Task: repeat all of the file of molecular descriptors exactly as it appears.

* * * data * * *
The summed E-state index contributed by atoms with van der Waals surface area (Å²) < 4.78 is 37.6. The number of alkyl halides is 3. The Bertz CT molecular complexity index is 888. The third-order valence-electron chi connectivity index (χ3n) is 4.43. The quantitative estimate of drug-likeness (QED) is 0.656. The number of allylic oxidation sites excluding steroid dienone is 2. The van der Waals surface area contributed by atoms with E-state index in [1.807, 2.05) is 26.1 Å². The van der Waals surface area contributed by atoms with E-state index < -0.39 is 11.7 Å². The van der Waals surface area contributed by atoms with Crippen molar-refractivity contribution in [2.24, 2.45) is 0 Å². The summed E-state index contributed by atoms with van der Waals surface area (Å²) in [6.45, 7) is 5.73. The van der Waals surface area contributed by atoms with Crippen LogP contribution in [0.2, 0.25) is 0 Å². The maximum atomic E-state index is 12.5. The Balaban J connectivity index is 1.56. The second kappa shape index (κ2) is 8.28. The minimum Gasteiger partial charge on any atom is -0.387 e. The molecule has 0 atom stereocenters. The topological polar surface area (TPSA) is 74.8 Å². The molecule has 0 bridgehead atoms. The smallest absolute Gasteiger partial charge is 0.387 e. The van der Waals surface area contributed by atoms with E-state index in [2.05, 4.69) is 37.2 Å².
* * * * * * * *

The summed E-state index contributed by atoms with van der Waals surface area (Å²) < 4.78 is 37.6. The number of alkyl halides is 3. The Bertz CT molecular complexity index is 888. The third-order valence-electron chi connectivity index (χ3n) is 4.43. The quantitative estimate of drug-likeness (QED) is 0.656. The number of allylic oxidation sites excluding steroid dienone is 2. The van der Waals surface area contributed by atoms with E-state index in [1.807, 2.05) is 26.1 Å². The van der Waals surface area contributed by atoms with E-state index < -0.39 is 11.7 Å². The van der Waals surface area contributed by atoms with Crippen molar-refractivity contribution in [2.24, 2.45) is 0 Å². The summed E-state index contributed by atoms with van der Waals surface area (Å²) in [6.45, 7) is 5.73. The van der Waals surface area contributed by atoms with Crippen LogP contribution in [0.2, 0.25) is 0 Å². The maximum atomic E-state index is 12.5. The Balaban J connectivity index is 1.56. The second kappa shape index (κ2) is 8.28. The minimum Gasteiger partial charge on any atom is -0.387 e. The molecule has 0 atom stereocenters. The topological polar surface area (TPSA) is 74.8 Å². The molecule has 0 bridgehead atoms. The smallest absolute Gasteiger partial charge is 0.387 e. The van der Waals surface area contributed by atoms with E-state index in [2.05, 4.69) is 37.2 Å².